China rejects US claims of 'cyber attacks'

Updated: 2013-05-11 02:07

By Chen Weihua in Washington (China Daily)

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For the past two months, "Chinese cyber attack" has become a catch phrase for US media and think tanks.

China has insisted that it doesn't condone hacking and that it is the victim of hacking attacks, most of which it says emanate from the US. The Ministry of National Defense has released data that it says support this assertion.

After a trip to Beijing in April, US Secretary of State John Kerry said Washington and Beijing would form a working group on cyber security.

On Thursday, Ren Zhengfei, founder and CEO of Huawei Technologies Co, defended the Chinese company in the face of US cyber security claims.

"Huawei has no connection to the cyber security issue the US has encountered in the past, current and future," Ren was quoted as telling reporters in New Zealand.

The telecommunications networking gear that Huawei makes "is almost nonexistent in networks currently running in the US", he said. "We have never sold any key equipment to major US carriers, nor have we sold any equipment to any US government agency."

A report last October by two members of the US House of Representatives Intelligence Committee charged that Huawei and its competitor ZTE Corp posed a potential threat to US national security.

Much of the House committee's claims stem from the two companies' alleged links to China's army and government. Ren had already left the army by the time he founded the company in 1987.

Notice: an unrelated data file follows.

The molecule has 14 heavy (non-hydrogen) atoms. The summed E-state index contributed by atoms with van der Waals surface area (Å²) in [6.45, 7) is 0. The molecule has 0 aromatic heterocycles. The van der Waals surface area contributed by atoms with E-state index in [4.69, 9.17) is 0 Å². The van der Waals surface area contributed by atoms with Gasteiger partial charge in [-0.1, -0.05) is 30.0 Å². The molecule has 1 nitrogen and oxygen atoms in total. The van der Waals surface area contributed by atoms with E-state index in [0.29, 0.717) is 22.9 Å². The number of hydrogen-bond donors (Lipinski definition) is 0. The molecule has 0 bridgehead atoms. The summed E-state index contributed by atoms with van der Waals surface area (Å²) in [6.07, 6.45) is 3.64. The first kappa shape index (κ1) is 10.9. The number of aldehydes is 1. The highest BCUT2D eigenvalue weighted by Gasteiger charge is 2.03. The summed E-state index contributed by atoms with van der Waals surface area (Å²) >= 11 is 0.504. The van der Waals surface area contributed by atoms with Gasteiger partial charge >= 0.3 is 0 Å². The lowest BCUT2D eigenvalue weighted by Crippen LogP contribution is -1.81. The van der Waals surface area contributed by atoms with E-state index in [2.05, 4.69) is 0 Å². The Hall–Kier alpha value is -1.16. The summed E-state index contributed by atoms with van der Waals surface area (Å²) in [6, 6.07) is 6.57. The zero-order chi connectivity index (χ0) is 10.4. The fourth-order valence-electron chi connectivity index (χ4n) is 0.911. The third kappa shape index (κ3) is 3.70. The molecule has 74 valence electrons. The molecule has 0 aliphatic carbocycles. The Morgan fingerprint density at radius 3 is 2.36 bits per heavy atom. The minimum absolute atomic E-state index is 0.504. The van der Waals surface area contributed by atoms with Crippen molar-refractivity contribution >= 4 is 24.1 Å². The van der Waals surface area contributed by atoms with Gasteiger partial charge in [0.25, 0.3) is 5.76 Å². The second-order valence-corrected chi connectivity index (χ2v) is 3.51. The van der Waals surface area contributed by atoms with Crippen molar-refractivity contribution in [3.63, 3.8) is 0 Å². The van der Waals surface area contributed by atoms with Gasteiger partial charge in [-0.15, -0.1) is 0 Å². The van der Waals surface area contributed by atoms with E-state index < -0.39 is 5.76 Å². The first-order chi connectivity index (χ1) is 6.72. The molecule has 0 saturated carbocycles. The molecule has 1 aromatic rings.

Rick Falkvinge, a Swedish tech entrepreneur and politician, said Washington "needs to clean up its own act before trying to assert the moral high ground over the Chinese for their alleged hack attacks on the US".

In an opinion essay on Wednesday on the website of Russia Today, a Russian government-funded media outlet, Falkvinge, described the US accusations as "hypocritical and posturing".

He said the US-led Echelon program, a system to intercept communications, is used by the US not only for military purposes but also to give US industries "the upper hand in purely industrial applications, in competition with international counterparts".

Falkvinge said that so far only two countries are known to have used hacking militarily: the US and Israel, in what is believed to have been a joint attack on Iran's nuclear facilities.

Agencies contributed to this report.

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